Ultimately the film’s summed up by Bennie who through all the lengths he goes to get the head of Garcia he has come so far to gain so little at great expense. He has caused so much death, for what – desecrating a grave over a family disagreement. Letting the family know how he feels the only way he knows how or grown accustomed to. It’s a sad end to a beautifully sad film that depicts the lengths a person will go to, even when the West has been won, borders have been made, and you hope that people have progressed morally from these reprehensible acts that keeps crime alive.  Compared to his other films its unique, back in Mexico, a country Peckinpah is comfortable in. You can see a clear argument for his ideas on-screen, that of violence in the modern world, you can find it anywhere if you look hard enough. For Bennie that was too close.

I Need Your Help


I need your help,

I’m working with my local community library in Rothley. For the past few months I have been writing and running a Film Talk. We want to engage with the local community and share my passion for film. It’s early days and we are struggling to connect with the right and steady audience to make this really work.

So far we have discussed It’s A Wonderful Life (1947), A Kind of Loving (1962) and Midnight Cowboy (1969). We have another one lined up, ready and waiting too!

Moving forward I have been working with the Rothley Community Library to put together a short survey (7 questions) for you to answer. Your answers will help Film Talk grow in new and exciting directions.

 

Painting the Town… Update (22/4/17)


It’s open studios today which has allowed me to talk to the public who have had a look at our studios in Leicester. I’ve still been able to achieve what I wanted to. Adding more detail to the windows. I’m concerned about the bay windows, as these are my first I don’t know how well fixed they are to the card, some pieces may stay in place more than others.

Also I have begun priming the model in places. I have left the windows and floor until next time as I don’t to affect the work I have been doing there. Otherwise I think I’m doing well for progress. I think I’ll be testing again in June. I can edit the scene a few times to have a few versions to work with, making the most of both the model set and the clip.

Get Out (2017)


Now those who are regular readers of my reviews know I’m not big on horror, however the more I heard about Get Out (2017) I knew it was probably something I should check out. Being more than the regular run of the mill horror film, with the formulaic jumps and build-ups to the next time you jump out of your seat. Here there’s something more subversive going on which is bringing an audience who may have stayed away. There’s also the non-controversey by raised by Samuel L. Jackson who said that Daniel Kaluuya being an English actor should not have been chosen for the lead as he would not understand the struggle of other brothers in America. Forgetting that unfortunately that racism is universal. There’s also the argument that as we have seen with other Black leading actors, British actors are classically trained so maybe more qualified for the roles they are getting. Ultimately they are acting, if they convey the emotions and ideas of the character that develops the narrative then it doesn’t matter as long as they have been cast right for the role. So Mr Jackson, on this one – pipe down and look at the bigger picture, the lack of fair and more honest representation of African-Americans, whoever plays them, American or British, or even South African, as long as they can relate to the role and give at least a competent performance, then and only then are you improving the image of black life in the world.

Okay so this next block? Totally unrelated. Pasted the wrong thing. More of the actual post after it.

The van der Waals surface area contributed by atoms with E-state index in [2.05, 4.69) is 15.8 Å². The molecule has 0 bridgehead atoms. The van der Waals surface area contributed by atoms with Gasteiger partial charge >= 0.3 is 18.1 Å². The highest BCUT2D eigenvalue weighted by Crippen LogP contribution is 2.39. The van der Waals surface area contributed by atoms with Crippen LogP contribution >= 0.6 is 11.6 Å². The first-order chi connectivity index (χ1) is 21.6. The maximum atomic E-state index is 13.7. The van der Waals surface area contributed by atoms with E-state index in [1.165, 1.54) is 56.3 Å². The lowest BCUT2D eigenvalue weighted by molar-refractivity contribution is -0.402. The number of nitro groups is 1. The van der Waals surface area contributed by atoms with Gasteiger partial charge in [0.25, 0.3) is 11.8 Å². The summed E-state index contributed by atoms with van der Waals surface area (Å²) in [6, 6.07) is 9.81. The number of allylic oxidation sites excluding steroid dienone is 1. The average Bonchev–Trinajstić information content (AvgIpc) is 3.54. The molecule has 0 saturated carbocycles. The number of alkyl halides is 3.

Staying with the racism theme which underlies what the film is about, added the increased tensions in America with the Trump administration Get Out is a very pertinent film. With Obama now part of modern history we are seeing a darker side we had hoped was no longer present come to the fore. The underbelly of racism has been given a voice to speak up during last years election, Trump feeding on the hate and resentment that has been created in the last few decades due to globalisation, increasing equality (which still has a way to go) tensions are high to uneasy.

These tensions are felt by Chris (Daniel Kaluuya) whose about to meet his girlfriends parents. To be fair who wouldn’t be. Wanting to make a good impression on them, hoping they will accept you as a part of your partners life. Add to that he’s black, which will make him the elephant in the room of White family in suburbia, so what he is feeling is normal with the addition of his heritage. Here’s hoping it goes well, even with reassurances from girlfriend Rose Armitage (Allison Williams), her parents loved Obama, they would have voted for him a third time, maybe  laying it on a little too thick, its enough to calm him for the ride over Rose’s home.

The ride over isn’t as straight forward as you’d think it would be, the audience is not allowed to be too relaxed when it comes to this film. A deer running out in the road invites a racist cop who asks Chris for ID even though he wasn’t driving, reflecting the black prejudice towards Black people. It’s like we’ve entered a world of heightened prejudice, oh wait this is America through a very sharp lens. Then the fun begins when the couple arrive at the family home, it all looks a little too good to be true, a Black grounds keeper who is anything but normal, you could say his personality has been sucked out of him. I was reminded early on of The Stepford Wives (1975), as wives return home, after a brief period away, the same yet so very different. We only get glimpses of the groundskeeper and house-maid (Marcus Henderson and Betty Gabriel) who as we see show no signs of even being – human, they appear to be more white in attitude and personality.